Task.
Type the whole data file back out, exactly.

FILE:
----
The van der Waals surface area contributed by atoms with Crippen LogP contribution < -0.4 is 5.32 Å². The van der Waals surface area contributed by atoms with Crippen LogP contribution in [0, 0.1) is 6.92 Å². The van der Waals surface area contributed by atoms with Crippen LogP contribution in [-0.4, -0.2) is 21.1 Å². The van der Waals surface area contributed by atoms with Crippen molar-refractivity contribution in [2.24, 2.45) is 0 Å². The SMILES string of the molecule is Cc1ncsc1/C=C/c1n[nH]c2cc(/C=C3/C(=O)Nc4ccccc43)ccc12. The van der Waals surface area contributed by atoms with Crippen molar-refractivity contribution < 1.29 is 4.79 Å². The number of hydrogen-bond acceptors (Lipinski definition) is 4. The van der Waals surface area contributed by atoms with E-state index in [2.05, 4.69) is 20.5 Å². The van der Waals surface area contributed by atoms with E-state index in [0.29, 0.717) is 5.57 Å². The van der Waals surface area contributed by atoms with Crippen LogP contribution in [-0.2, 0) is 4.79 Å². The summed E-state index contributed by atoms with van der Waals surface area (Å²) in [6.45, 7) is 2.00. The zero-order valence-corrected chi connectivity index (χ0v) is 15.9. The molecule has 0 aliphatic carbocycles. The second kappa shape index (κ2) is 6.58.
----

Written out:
The van der Waals surface area contributed by atoms with Crippen LogP contribution < -0.4 is 5.32 Å². The van der Waals surface area contributed by atoms with Crippen LogP contribution in [0, 0.1) is 6.92 Å². The van der Waals surface area contributed by atoms with Crippen LogP contribution in [-0.4, -0.2) is 21.1 Å². The van der Waals surface area contributed by atoms with Crippen molar-refractivity contribution in [2.24, 2.45) is 0 Å². The SMILES string of the molecule is Cc1ncsc1/C=C/c1n[nH]c2cc(/C=C3/C(=O)Nc4ccccc43)ccc12. The van der Waals surface area contributed by atoms with Crippen molar-refractivity contribution < 1.29 is 4.79 Å². The number of hydrogen-bond acceptors (Lipinski definition) is 4. The van der Waals surface area contributed by atoms with E-state index in [2.05, 4.69) is 20.5 Å². The van der Waals surface area contributed by atoms with E-state index in [0.29, 0.717) is 5.57 Å². The van der Waals surface area contributed by atoms with Crippen LogP contribution in [-0.2, 0) is 4.79 Å². The summed E-state index contributed by atoms with van der Waals surface area (Å²) in [6.45, 7) is 2.00. The zero-order valence-corrected chi connectivity index (χ0v) is 15.9. The molecule has 0 aliphatic carbocycles. The second kappa shape index (κ2) is 6.58.